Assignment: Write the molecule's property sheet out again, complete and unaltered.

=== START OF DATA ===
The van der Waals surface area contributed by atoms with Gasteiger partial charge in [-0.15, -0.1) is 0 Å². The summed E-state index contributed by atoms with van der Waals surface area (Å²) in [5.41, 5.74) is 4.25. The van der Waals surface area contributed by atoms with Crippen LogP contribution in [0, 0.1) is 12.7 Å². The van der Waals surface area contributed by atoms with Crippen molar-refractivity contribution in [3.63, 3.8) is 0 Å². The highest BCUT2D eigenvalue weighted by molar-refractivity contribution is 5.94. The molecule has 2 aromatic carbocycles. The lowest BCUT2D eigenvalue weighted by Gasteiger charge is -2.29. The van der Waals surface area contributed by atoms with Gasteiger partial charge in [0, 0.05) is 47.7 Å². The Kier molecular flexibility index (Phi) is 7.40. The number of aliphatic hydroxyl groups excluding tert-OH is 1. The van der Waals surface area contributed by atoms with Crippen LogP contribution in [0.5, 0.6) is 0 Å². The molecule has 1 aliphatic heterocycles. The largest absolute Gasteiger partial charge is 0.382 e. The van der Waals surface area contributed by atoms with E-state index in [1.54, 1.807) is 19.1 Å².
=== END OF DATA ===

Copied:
The van der Waals surface area contributed by atoms with Gasteiger partial charge in [-0.15, -0.1) is 0 Å². The summed E-state index contributed by atoms with van der Waals surface area (Å²) in [5.41, 5.74) is 4.25. The van der Waals surface area contributed by atoms with Crippen LogP contribution in [0, 0.1) is 12.7 Å². The van der Waals surface area contributed by atoms with Crippen molar-refractivity contribution in [3.63, 3.8) is 0 Å². The highest BCUT2D eigenvalue weighted by molar-refractivity contribution is 5.94. The molecule has 2 aromatic carbocycles. The lowest BCUT2D eigenvalue weighted by Gasteiger charge is -2.29. The van der Waals surface area contributed by atoms with Gasteiger partial charge in [0, 0.05) is 47.7 Å². The Kier molecular flexibility index (Phi) is 7.40. The number of aliphatic hydroxyl groups excluding tert-OH is 1. The van der Waals surface area contributed by atoms with Crippen LogP contribution in [0.5, 0.6) is 0 Å². The molecule has 1 aliphatic heterocycles. The largest absolute Gasteiger partial charge is 0.382 e. The van der Waals surface area contributed by atoms with E-state index in [1.54, 1.807) is 19.1 Å².